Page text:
Do organizations have a good idea which parts of their business are mission-critical?

Van Schendel: “We make risk analyses together with our customers: what are company-critical processes? What would be a disaster if it went wrong? For many companies it doesn’t matter if a website is down for an hour at night. But during lunchtime it’s a different story. You can calculate what the consequences would be if customers then leave in droves. It’s even worse if a logistics process fails, so that your customers don’t receive their orders the next day: this will result in serious damage to your reputation. There are also less obvious risks. An online retailer will soon be out of business if its image databases with product photos full of meta-data crash. When half an hour’s delay in the departure of a container ship costs €60,000, because a printer fails to produce an essential document, then that printer is for the duration mission-critical. If such a situation regularly arises, it will affect the bottom line of your company process and the Board of Management will start to ask questions, even if the printer is only down for five minutes a day.”

Berger: “From the start, Schuberg Philis has focused on complete chains. This has become more and more relevant, for example through the digital transformations which companies are now undergoing. The IT landscape of companies has become much more complex in recent years: there are more applications, but also more parties involved, such as suppliers and integrators. There are more determinants, which are often outside your own chain. Ensuring business continuity allows you to sleep well at night and that’s great, but immediately afterwards comes the next step: now we must also contribute to the acceleration of companies. Control is often associated with ‘slow’ processes that must be predictable and manageable; you can at most change things twice a year. That’s very different from continually delivering new business functionality. To ensure that you both remain in control and can innovate rapidly, your IT landscape must meet certain criteria.”

Digital transformation is not a project, but a continuous process. Does that make it interesting for companies to manage company-critical IT themselves again?

Berger: “No, on the contrary. I think that company-critical environments will more and more often be handled by specialists. The so-called non-functional aspects, such as compliance and security, are becoming increasingly important and are often seriously underestimated. In addition the IT landscape is gradually changing into an ecosystem of all kinds of parties: software developers, SaaS providers, startups that become fintech providers, and various cloud services. This means that cooperation becomes an important prerequisite for success.”

In a situation with so many determinants can you really guarantee 100 per cent availability?

Van Schendel: “That’s a good question. If 99.9 per cent availability is guaranteed in a thick service level agreement document, a lot of attention will be paid to describing what will not be covered if something goes wrong. And which problems are precisely not the responsibility of the IT service provider. This kind of behavior by IT service providers has played a big role in creating customer dissatisfaction with the way they operate. This is the context in which we have positioned our statement of 100 per cent availability. Schuberg still takes complete responsibility for IT. You can always say ‘if software is not in my data center, that’s not my problem’, but then you end up with the same problem as 15 years ago: no-one is responsible.”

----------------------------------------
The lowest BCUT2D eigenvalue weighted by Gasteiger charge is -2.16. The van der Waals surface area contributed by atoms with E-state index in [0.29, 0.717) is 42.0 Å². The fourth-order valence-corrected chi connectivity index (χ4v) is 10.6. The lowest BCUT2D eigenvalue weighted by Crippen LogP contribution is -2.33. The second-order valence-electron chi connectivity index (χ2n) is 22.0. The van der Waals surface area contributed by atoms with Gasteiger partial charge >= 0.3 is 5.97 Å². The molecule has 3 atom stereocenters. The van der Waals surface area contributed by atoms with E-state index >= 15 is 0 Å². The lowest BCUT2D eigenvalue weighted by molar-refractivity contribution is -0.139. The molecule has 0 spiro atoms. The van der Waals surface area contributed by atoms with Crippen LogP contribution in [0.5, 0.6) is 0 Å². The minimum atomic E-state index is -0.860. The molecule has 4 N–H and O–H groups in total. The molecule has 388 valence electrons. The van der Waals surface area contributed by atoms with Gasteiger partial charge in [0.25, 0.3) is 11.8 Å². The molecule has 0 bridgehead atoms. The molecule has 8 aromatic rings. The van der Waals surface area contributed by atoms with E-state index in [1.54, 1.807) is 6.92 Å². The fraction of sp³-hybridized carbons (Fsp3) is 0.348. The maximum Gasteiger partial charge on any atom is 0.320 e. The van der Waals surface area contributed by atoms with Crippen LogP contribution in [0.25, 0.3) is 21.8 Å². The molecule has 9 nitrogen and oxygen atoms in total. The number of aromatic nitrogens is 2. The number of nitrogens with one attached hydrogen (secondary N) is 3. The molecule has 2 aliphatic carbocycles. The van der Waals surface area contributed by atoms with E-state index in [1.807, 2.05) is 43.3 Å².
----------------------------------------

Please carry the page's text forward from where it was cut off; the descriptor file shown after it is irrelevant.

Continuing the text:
Year in, year out you score high in the benchmark study that market research institute Giarte publishes annually on customer satisfaction among organizations that outsource their IT. What’s the reason for this success and what still needs to be improved?

Van Schendel: “Top of the list is the way we organize ourselves, whereby teams are responsible for customers. There are no managers, no sales staff, and no directors. The teams adopt a customer, take responsibility from beginning to end and feel closely connected to that customer.”

Berger: “When customers talk to someone from their team, the team gets started right away. Communication does not first take place at a higher level and then trickle down. The team creates its own commitments and has a broad mandate. A high degree of customer satisfaction – let’s say eight out of ten or more – ensures that you can focus 100 per cent on tomorrow and the day after. When there is low customer satisfaction, you have to focus primarily on today. Digital transformation is about the future, about trying out new things, and you can only do that if you trust each other. In Giarte’s benchmark the satisfaction of outsourcers is increasingly linked to the quality of the relationship with the service provider, instead of the ‘recommendations’ it makes. Perhaps we will ultimately arrive at an assessment of the service provider by all of the partners in the total ecosystem.”